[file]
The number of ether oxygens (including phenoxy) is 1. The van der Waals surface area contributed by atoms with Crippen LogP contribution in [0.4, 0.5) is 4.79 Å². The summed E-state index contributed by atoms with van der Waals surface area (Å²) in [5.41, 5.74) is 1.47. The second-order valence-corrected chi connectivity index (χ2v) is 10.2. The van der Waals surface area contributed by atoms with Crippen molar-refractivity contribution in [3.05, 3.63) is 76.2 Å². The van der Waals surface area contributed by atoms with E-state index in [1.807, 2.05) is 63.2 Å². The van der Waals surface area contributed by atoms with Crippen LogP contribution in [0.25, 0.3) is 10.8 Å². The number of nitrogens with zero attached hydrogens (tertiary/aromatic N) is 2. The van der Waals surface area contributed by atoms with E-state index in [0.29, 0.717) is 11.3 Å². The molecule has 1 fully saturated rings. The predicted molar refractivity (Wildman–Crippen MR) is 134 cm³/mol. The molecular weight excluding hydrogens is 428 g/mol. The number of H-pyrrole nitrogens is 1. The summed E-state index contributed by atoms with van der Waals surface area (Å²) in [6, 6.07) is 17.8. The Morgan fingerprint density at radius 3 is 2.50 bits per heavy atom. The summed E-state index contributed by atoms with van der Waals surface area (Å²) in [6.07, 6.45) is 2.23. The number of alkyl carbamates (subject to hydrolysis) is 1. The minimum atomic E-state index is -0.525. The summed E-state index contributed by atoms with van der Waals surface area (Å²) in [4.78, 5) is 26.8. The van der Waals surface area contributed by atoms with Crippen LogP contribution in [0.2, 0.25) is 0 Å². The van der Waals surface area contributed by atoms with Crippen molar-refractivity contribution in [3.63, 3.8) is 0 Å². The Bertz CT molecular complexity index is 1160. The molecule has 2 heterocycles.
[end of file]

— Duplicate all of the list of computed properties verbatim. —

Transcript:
The number of ether oxygens (including phenoxy) is 1. The van der Waals surface area contributed by atoms with Crippen LogP contribution in [0.4, 0.5) is 4.79 Å². The summed E-state index contributed by atoms with van der Waals surface area (Å²) in [5.41, 5.74) is 1.47. The second-order valence-corrected chi connectivity index (χ2v) is 10.2. The van der Waals surface area contributed by atoms with Crippen molar-refractivity contribution in [3.05, 3.63) is 76.2 Å². The van der Waals surface area contributed by atoms with E-state index in [1.807, 2.05) is 63.2 Å². The van der Waals surface area contributed by atoms with Crippen LogP contribution in [0.25, 0.3) is 10.8 Å². The number of nitrogens with zero attached hydrogens (tertiary/aromatic N) is 2. The van der Waals surface area contributed by atoms with E-state index in [0.29, 0.717) is 11.3 Å². The molecule has 1 fully saturated rings. The predicted molar refractivity (Wildman–Crippen MR) is 134 cm³/mol. The molecular weight excluding hydrogens is 428 g/mol. The number of H-pyrrole nitrogens is 1. The summed E-state index contributed by atoms with van der Waals surface area (Å²) in [6, 6.07) is 17.8. The Morgan fingerprint density at radius 3 is 2.50 bits per heavy atom. The summed E-state index contributed by atoms with van der Waals surface area (Å²) in [6.07, 6.45) is 2.23. The number of alkyl carbamates (subject to hydrolysis) is 1. The minimum atomic E-state index is -0.525. The summed E-state index contributed by atoms with van der Waals surface area (Å²) in [4.78, 5) is 26.8. The van der Waals surface area contributed by atoms with Crippen LogP contribution in [0.2, 0.25) is 0 Å². The van der Waals surface area contributed by atoms with Crippen molar-refractivity contribution in [3.63, 3.8) is 0 Å². The Bertz CT molecular complexity index is 1160. The molecule has 2 heterocycles.